A story based on a Supreme Court case about discrimination against a gay couple might not sound like a fun night out at the theater, but it is. Williamston Theatre’s production of “The Cake” slices through the headlines and serves up a luscious, rich tale of human emotion with a sprinkling of personal evolution.
Southern baker Della (Julia Glander) has just been booked as a contestant on a national baking competition show. The daughter of her late best friend comes home to plan her wedding and asks Della to make the cake. When Della finds out that Jen (Katie Terpstra) is marrying a woman, Della struggles between her faith and her love of Jen to make the right decision whether to make the cake.
A quality cake that is worth the calories has lots of sugar, fat, frosting and flavor. Della instructs the audience that you can’t skimp on the ingredients when making a cake, and Williamston certainly doesn’t skimp. “The Cake” has the highest quality ingredients, including Kirk Domer’s spectacular set, Michelle Raymond and Emily Sutton-Smith’s sumptuous cake props and the excellent acting.
Still, all of the production ingredients can fall flat if the script is lacking. In this case, playwright Bekah Brunstetter digs deep into her roots to write what she knows, and the script forms a fantastic batter for the final product. Brunstetter is from North Carolina and understands the complexity of this critical issue through the lens of people raised on the Good Book. She has empathy for all of the characters, and she develops them with love and respect while exposing their flaws.
Glander is outstanding as Della, who literally and figuratively lays herself bare as the conflict between her beliefs and her love for Jen makes her face the emptiness in her own life. Glander’s performance is so engaging that it would be easy to overlook the skill of the rest of the cast.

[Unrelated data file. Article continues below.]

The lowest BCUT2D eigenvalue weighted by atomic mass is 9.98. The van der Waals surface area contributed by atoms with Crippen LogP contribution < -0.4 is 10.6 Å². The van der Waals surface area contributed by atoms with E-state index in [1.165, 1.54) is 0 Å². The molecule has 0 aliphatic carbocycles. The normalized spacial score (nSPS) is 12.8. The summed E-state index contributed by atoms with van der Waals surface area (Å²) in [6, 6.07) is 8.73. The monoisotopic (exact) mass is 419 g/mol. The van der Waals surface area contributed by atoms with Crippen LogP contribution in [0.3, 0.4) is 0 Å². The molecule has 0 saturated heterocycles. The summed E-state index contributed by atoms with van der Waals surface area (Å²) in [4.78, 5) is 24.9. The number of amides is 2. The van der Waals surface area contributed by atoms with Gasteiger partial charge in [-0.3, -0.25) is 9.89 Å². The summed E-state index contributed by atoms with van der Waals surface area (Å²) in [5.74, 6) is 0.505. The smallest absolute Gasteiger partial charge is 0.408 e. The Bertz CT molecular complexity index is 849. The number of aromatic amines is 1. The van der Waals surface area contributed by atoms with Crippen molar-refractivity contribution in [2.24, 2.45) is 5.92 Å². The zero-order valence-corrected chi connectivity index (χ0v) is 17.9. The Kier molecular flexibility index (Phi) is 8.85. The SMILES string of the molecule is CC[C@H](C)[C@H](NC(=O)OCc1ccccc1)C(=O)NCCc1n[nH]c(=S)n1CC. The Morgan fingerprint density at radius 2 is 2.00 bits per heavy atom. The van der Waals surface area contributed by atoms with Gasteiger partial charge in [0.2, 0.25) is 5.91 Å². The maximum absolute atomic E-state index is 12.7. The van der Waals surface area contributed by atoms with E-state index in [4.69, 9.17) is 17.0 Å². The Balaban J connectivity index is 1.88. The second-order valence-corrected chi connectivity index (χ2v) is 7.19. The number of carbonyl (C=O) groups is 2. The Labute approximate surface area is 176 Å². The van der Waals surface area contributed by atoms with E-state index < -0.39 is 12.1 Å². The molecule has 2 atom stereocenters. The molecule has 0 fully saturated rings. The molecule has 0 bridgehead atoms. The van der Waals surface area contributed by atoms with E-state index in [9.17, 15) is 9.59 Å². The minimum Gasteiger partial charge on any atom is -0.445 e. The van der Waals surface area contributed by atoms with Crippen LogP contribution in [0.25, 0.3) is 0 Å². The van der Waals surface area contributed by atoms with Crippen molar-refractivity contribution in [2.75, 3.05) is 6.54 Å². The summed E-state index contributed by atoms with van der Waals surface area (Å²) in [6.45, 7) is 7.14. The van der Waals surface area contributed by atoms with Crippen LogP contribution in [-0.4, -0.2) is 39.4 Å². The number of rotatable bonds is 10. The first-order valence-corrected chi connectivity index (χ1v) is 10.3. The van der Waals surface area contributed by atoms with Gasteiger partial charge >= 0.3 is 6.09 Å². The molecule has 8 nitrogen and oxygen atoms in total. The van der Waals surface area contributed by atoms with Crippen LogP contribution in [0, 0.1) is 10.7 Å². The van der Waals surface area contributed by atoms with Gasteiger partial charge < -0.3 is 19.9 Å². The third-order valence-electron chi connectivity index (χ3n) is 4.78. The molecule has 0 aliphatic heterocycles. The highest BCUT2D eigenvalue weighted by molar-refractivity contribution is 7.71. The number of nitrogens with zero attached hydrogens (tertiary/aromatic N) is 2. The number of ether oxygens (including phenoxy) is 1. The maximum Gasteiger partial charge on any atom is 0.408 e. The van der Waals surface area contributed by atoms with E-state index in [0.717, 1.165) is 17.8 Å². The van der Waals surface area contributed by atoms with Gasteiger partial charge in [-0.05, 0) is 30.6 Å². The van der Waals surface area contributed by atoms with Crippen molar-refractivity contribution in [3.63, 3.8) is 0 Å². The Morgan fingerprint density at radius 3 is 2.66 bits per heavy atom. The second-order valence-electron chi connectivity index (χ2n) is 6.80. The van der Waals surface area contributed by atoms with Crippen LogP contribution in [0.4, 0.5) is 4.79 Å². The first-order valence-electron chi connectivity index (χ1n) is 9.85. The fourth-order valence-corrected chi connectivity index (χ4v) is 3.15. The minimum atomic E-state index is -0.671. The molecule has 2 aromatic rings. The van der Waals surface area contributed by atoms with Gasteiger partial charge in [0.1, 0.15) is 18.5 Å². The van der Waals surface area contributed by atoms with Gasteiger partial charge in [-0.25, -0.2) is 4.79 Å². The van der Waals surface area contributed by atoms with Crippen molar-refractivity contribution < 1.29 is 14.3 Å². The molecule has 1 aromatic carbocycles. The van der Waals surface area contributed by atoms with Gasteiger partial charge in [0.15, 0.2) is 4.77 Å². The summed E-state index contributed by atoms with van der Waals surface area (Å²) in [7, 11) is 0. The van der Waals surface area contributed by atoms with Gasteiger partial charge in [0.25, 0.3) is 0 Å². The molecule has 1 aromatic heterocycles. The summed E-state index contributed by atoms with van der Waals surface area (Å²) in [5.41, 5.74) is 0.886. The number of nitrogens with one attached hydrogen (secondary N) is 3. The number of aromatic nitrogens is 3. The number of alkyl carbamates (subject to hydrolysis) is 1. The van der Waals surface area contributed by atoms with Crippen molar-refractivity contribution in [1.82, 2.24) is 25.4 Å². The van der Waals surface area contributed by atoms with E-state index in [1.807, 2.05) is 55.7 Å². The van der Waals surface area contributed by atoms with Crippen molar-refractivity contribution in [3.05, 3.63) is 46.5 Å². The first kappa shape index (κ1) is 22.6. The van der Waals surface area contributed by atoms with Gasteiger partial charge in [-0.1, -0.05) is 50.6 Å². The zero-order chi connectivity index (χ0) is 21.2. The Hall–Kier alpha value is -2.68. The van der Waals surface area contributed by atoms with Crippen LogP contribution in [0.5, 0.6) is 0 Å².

Terpstra at first seems high strung and shallow, but Jen is a young woman caught between two worlds, desperately trying to bring them together to heal the rift in her own heart. There is comfort in returning home to Southern roots, yet the Christian values with which she was raised and are still held by her friends and family would condemn the person she has become. Terpstra lets Jen be emotionally messy and raw, yet hopeful and loving as she continues to synthesize past and future.
The most easily underappreciated performance is that of Alex Leydenfrost as Tim, Della’s husband. Tim is a masculine everyman who quietly supports his wife while burying his feelings deeper than the septic tanks he works on. Leydenfrost’s performance is subtle, but heart wrenching, when Tim’s veneer cracks just a little as he shares his secret shame.
Brunstetter’s script was inspired by the famous Supreme Court case Masterpiece Cakeshop v. Colorado Civil Rights Commission, in which the owners of the shop sued for the right to refuse service to gay couples based on religious beliefs. It can be easy to demonize others for beliefs that oppose our own, but Brunstetter opens up the conversation by creating deeply complex, flawed characters who may be a lot like the people in our neighborhood.
Performances through April 24
8 p.m. Thursday — Saturday
3 p.m. Saturday & 2 p.m. Sunday
Tickets start at $28
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